If the pain or swelling is severe or if you notice discoloration of the skin (other than slight bruising), you should see a doctor. You should also get medical attention right away if you cannot put any weight on the injured area or if it looks out of place or doesn’t move correctly.

Patience is key. You may have to stay off the field or out of the gym for several weeks. Some injuries like hamstring strains may take anywhere from 6 months to a year to heal completely. It is important to wait until you are completely healed before you engage in an activity that works the injured area. If you have a joint injury, you may be able to perform low impact exercises like swimming or cycling safely while you wait to return to your normal activities.

Speeding the Healing Process

If you’ve had a sports injury, you are probably eager to get healed up and back to being active. You might also be concerned about the injury’s long term impact on your range of movement or flexibility. Scar tissue can sometimes limit these even after an injury has completely healed. Laser therapy and acoustic compression therapy can be used to speed healing and minimize scar tissue.

Laser therapy is an FDA approved non-invasive treatment that can help sports injuries heal more quickly. It does this by increasing circulation, drawing water, oxygen, and nutrients to the damaged area. This decreases inflammation and helps to relieve muscle spasm, stiffness, and pain. Laser therapy can be used right away after the injury occurs. Regular treatment can shorten healing time.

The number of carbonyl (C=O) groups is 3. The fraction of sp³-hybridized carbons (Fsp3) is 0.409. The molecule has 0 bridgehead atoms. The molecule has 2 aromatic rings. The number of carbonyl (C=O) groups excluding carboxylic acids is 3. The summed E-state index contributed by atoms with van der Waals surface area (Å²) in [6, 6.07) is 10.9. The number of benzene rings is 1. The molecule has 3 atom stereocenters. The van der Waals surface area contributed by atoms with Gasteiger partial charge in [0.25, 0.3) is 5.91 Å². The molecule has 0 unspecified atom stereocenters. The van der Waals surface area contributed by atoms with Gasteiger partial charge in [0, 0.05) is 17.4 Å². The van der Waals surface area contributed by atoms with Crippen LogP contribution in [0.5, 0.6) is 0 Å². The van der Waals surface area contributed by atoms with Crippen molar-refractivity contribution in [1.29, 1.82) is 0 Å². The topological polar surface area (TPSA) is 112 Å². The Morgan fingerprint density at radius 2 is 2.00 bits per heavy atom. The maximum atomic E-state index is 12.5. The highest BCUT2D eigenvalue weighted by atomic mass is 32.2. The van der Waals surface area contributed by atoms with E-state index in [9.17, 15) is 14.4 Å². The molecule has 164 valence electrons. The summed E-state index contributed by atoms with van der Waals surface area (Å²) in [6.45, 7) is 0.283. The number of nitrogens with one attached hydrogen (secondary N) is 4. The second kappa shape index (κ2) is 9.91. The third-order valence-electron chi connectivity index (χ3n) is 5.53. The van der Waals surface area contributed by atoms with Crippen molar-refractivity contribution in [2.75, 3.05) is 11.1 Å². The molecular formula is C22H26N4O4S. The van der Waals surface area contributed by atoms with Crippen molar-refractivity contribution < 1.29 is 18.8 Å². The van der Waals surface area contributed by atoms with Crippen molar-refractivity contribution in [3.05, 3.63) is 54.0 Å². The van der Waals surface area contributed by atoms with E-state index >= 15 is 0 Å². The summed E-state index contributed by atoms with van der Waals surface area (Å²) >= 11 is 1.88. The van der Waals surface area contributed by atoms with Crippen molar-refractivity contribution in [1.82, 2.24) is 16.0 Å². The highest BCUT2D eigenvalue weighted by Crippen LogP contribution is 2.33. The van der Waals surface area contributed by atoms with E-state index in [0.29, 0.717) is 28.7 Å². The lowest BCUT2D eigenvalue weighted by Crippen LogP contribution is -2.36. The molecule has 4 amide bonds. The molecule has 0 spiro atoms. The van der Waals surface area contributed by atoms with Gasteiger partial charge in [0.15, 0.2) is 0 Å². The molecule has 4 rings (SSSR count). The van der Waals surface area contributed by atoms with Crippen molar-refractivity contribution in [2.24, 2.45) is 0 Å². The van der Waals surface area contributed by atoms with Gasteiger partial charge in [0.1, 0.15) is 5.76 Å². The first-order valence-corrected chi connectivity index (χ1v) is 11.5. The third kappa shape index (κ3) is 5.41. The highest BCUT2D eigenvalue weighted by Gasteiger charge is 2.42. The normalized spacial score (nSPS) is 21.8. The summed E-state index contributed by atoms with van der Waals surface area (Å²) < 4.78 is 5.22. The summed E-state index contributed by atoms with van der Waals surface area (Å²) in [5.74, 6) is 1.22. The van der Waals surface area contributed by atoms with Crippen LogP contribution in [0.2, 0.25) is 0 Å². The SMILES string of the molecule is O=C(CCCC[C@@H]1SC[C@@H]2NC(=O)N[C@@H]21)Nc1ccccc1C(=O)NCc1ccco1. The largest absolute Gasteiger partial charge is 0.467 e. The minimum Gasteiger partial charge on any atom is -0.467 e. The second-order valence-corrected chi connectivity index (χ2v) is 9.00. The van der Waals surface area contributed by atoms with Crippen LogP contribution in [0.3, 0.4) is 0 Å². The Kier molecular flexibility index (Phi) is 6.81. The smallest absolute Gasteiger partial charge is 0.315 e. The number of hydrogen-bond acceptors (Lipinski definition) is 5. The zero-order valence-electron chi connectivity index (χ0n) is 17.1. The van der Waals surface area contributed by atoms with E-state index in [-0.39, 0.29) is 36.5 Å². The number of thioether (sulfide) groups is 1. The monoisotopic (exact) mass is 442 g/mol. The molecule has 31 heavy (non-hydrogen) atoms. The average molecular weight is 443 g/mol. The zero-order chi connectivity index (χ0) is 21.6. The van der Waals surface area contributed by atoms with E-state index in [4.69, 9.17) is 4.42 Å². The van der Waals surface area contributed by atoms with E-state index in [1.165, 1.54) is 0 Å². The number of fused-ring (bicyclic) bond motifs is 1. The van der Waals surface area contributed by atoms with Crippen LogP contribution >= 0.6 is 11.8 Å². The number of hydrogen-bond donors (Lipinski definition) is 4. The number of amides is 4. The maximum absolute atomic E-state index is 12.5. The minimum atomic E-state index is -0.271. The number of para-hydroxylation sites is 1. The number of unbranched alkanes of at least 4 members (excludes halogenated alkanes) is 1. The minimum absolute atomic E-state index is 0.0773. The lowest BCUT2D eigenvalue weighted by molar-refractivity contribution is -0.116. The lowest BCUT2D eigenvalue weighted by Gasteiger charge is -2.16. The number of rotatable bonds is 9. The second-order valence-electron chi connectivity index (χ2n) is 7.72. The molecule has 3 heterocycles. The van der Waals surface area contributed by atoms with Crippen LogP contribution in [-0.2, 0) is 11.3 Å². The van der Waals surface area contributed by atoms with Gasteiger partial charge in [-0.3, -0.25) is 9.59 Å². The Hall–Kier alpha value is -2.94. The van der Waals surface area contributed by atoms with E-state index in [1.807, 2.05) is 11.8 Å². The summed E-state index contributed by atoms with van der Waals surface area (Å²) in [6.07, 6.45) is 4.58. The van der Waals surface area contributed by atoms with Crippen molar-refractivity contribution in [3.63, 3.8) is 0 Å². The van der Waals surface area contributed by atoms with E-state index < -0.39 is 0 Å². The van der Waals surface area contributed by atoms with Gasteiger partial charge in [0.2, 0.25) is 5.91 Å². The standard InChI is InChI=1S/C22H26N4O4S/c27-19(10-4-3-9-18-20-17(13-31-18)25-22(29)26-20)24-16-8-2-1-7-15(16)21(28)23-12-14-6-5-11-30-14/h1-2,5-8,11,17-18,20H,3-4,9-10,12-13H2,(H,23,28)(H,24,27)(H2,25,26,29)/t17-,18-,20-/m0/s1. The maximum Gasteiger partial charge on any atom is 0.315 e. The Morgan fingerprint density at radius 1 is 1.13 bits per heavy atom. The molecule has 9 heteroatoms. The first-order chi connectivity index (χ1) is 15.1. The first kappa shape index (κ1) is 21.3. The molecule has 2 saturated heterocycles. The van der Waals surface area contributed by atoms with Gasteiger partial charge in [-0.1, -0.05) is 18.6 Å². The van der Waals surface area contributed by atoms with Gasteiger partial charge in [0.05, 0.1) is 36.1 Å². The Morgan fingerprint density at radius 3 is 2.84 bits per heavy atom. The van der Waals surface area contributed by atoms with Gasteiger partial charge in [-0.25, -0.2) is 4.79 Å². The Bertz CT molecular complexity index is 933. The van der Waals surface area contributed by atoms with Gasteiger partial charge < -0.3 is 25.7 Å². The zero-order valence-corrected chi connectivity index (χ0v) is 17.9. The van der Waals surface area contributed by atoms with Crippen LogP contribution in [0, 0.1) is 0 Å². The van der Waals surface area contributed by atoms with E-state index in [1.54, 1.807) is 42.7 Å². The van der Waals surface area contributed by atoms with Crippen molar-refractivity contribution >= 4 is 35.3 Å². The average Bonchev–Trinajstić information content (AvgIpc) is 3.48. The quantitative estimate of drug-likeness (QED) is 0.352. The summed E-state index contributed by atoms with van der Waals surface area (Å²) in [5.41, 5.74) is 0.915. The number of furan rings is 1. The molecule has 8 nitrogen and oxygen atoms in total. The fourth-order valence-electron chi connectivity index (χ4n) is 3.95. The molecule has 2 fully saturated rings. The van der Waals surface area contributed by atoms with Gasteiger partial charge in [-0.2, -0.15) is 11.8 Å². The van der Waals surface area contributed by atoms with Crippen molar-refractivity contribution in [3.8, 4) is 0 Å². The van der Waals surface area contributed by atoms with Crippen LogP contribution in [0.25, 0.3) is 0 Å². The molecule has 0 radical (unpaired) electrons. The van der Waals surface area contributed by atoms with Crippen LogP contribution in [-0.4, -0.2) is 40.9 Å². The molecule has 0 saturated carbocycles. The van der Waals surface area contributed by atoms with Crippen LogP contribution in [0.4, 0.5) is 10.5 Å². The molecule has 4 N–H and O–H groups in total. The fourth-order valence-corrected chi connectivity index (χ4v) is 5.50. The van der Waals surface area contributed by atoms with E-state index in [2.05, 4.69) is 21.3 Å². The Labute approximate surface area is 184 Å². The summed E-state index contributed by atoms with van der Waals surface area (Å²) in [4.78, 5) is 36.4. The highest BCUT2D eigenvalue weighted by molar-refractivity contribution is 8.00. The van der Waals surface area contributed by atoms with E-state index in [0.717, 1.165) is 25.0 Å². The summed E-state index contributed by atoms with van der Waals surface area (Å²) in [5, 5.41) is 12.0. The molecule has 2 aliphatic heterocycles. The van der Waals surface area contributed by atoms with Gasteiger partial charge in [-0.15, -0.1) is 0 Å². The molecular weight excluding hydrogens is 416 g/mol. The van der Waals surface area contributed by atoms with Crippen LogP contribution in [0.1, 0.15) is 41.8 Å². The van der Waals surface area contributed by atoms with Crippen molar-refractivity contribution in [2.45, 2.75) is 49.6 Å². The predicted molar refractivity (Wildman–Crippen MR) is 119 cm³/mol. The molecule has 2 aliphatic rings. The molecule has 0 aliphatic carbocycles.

Acoustic compression therapy is also FDA approved and non-invasive. It uses focused sound waves to increase circulation and break up scar tissue. If you have an injury that has healed but still find that your flexibility is impaired, scar tissue may be to blame. Acoustic compression can decrease scar tissue and help to restore normal movement, reducing stiffness and discomfort.

The PRICE method, combined with laser or acoustic therapy, can lead to the best possible outcome after a sports injury and get you back to being active faster.